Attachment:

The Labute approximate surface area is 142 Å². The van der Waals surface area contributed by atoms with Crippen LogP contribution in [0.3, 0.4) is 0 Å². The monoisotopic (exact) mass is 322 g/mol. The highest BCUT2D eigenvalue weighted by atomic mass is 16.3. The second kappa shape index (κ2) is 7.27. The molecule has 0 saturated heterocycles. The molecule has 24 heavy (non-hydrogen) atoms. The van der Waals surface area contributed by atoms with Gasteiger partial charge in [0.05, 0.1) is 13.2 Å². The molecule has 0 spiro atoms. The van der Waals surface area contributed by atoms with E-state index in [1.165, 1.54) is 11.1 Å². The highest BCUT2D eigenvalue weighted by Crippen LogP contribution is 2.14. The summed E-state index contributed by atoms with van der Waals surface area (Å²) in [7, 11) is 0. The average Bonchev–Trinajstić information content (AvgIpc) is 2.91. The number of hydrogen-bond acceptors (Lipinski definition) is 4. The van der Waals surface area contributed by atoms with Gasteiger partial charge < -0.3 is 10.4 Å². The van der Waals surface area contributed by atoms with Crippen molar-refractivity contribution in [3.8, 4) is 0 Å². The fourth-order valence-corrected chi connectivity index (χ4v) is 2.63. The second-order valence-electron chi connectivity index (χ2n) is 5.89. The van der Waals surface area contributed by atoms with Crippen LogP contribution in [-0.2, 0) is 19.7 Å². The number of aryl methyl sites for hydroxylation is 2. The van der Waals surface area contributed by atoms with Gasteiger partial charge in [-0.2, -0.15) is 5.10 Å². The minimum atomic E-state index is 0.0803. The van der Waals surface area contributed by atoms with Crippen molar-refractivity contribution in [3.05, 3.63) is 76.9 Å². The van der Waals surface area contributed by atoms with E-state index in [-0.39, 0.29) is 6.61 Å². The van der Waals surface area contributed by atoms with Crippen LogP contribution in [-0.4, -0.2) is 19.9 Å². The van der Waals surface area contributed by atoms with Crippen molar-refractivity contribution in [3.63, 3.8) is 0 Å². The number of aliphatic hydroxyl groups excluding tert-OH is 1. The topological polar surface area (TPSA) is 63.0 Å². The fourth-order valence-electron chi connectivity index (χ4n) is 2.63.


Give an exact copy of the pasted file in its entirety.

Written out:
The Labute approximate surface area is 142 Å². The van der Waals surface area contributed by atoms with Crippen LogP contribution in [0.3, 0.4) is 0 Å². The monoisotopic (exact) mass is 322 g/mol. The highest BCUT2D eigenvalue weighted by atomic mass is 16.3. The second kappa shape index (κ2) is 7.27. The molecule has 0 saturated heterocycles. The molecule has 24 heavy (non-hydrogen) atoms. The van der Waals surface area contributed by atoms with Gasteiger partial charge in [0.05, 0.1) is 13.2 Å². The molecule has 0 spiro atoms. The van der Waals surface area contributed by atoms with E-state index in [1.165, 1.54) is 11.1 Å². The highest BCUT2D eigenvalue weighted by Crippen LogP contribution is 2.14. The summed E-state index contributed by atoms with van der Waals surface area (Å²) in [7, 11) is 0. The average Bonchev–Trinajstić information content (AvgIpc) is 2.91. The number of hydrogen-bond acceptors (Lipinski definition) is 4. The van der Waals surface area contributed by atoms with Gasteiger partial charge < -0.3 is 10.4 Å². The van der Waals surface area contributed by atoms with Crippen molar-refractivity contribution in [3.8, 4) is 0 Å². The fourth-order valence-corrected chi connectivity index (χ4v) is 2.63. The second-order valence-electron chi connectivity index (χ2n) is 5.89. The van der Waals surface area contributed by atoms with Crippen LogP contribution in [-0.2, 0) is 19.7 Å². The number of aryl methyl sites for hydroxylation is 2. The van der Waals surface area contributed by atoms with Gasteiger partial charge in [-0.2, -0.15) is 5.10 Å². The minimum atomic E-state index is 0.0803. The van der Waals surface area contributed by atoms with Crippen molar-refractivity contribution in [3.05, 3.63) is 76.9 Å². The van der Waals surface area contributed by atoms with E-state index in [-0.39, 0.29) is 6.61 Å². The van der Waals surface area contributed by atoms with Crippen LogP contribution in [-0.4, -0.2) is 19.9 Å². The van der Waals surface area contributed by atoms with Crippen molar-refractivity contribution in [3.63, 3.8) is 0 Å². The number of aliphatic hydroxyl groups excluding tert-OH is 1. The topological polar surface area (TPSA) is 63.0 Å². The fourth-order valence-electron chi connectivity index (χ4n) is 2.63.